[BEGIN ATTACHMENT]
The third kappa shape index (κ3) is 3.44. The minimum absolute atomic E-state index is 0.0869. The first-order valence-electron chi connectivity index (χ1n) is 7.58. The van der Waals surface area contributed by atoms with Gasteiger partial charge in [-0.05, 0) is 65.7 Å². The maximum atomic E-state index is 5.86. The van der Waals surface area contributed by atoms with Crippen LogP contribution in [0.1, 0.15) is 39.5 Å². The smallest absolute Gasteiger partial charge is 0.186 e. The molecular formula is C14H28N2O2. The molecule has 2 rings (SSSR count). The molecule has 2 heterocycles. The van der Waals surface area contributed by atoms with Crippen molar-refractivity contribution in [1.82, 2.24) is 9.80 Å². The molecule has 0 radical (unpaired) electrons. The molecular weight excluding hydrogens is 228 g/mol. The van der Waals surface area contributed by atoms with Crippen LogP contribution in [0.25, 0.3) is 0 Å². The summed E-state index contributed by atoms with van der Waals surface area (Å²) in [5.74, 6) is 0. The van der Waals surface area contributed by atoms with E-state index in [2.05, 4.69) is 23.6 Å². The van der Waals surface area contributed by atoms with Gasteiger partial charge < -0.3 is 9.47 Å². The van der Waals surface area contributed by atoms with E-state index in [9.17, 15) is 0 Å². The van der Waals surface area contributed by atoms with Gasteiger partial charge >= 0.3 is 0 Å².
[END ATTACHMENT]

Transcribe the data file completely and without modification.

The third kappa shape index (κ3) is 3.44. The minimum absolute atomic E-state index is 0.0869. The first-order valence-electron chi connectivity index (χ1n) is 7.58. The van der Waals surface area contributed by atoms with Gasteiger partial charge in [-0.05, 0) is 65.7 Å². The maximum atomic E-state index is 5.86. The van der Waals surface area contributed by atoms with Crippen LogP contribution in [0.1, 0.15) is 39.5 Å². The smallest absolute Gasteiger partial charge is 0.186 e. The molecular formula is C14H28N2O2. The molecule has 2 rings (SSSR count). The molecule has 2 heterocycles. The van der Waals surface area contributed by atoms with Crippen molar-refractivity contribution in [1.82, 2.24) is 9.80 Å². The molecule has 0 radical (unpaired) electrons. The molecular weight excluding hydrogens is 228 g/mol. The van der Waals surface area contributed by atoms with Crippen LogP contribution in [0.25, 0.3) is 0 Å². The summed E-state index contributed by atoms with van der Waals surface area (Å²) in [5.74, 6) is 0. The van der Waals surface area contributed by atoms with E-state index in [2.05, 4.69) is 23.6 Å². The van der Waals surface area contributed by atoms with Gasteiger partial charge < -0.3 is 9.47 Å². The van der Waals surface area contributed by atoms with E-state index in [9.17, 15) is 0 Å². The van der Waals surface area contributed by atoms with Gasteiger partial charge >= 0.3 is 0 Å².